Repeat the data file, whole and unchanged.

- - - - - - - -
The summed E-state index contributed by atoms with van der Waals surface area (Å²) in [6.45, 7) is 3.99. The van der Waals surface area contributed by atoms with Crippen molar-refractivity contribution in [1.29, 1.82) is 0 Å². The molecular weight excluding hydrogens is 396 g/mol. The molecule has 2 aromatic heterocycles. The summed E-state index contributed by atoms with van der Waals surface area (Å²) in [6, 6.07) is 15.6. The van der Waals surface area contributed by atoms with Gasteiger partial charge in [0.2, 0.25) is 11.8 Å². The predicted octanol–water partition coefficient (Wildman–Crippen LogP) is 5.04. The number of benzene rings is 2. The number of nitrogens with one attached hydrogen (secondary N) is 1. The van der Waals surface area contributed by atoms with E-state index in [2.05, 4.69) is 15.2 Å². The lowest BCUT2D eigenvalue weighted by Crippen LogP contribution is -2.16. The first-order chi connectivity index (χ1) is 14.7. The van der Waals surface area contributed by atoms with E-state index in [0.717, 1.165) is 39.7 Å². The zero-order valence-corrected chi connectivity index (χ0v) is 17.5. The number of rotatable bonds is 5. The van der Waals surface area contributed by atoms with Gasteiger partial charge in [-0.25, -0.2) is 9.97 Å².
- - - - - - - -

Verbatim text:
The summed E-state index contributed by atoms with van der Waals surface area (Å²) in [6.45, 7) is 3.99. The van der Waals surface area contributed by atoms with Crippen molar-refractivity contribution in [1.29, 1.82) is 0 Å². The molecular weight excluding hydrogens is 396 g/mol. The molecule has 2 aromatic heterocycles. The summed E-state index contributed by atoms with van der Waals surface area (Å²) in [6, 6.07) is 15.6. The van der Waals surface area contributed by atoms with Gasteiger partial charge in [0.2, 0.25) is 11.8 Å². The predicted octanol–water partition coefficient (Wildman–Crippen LogP) is 5.04. The number of benzene rings is 2. The number of nitrogens with one attached hydrogen (secondary N) is 1. The van der Waals surface area contributed by atoms with E-state index in [2.05, 4.69) is 15.2 Å². The lowest BCUT2D eigenvalue weighted by Crippen LogP contribution is -2.16. The first-order chi connectivity index (χ1) is 14.7. The van der Waals surface area contributed by atoms with E-state index in [0.717, 1.165) is 39.7 Å². The zero-order valence-corrected chi connectivity index (χ0v) is 17.5. The number of rotatable bonds is 5. The van der Waals surface area contributed by atoms with Gasteiger partial charge in [-0.25, -0.2) is 9.97 Å².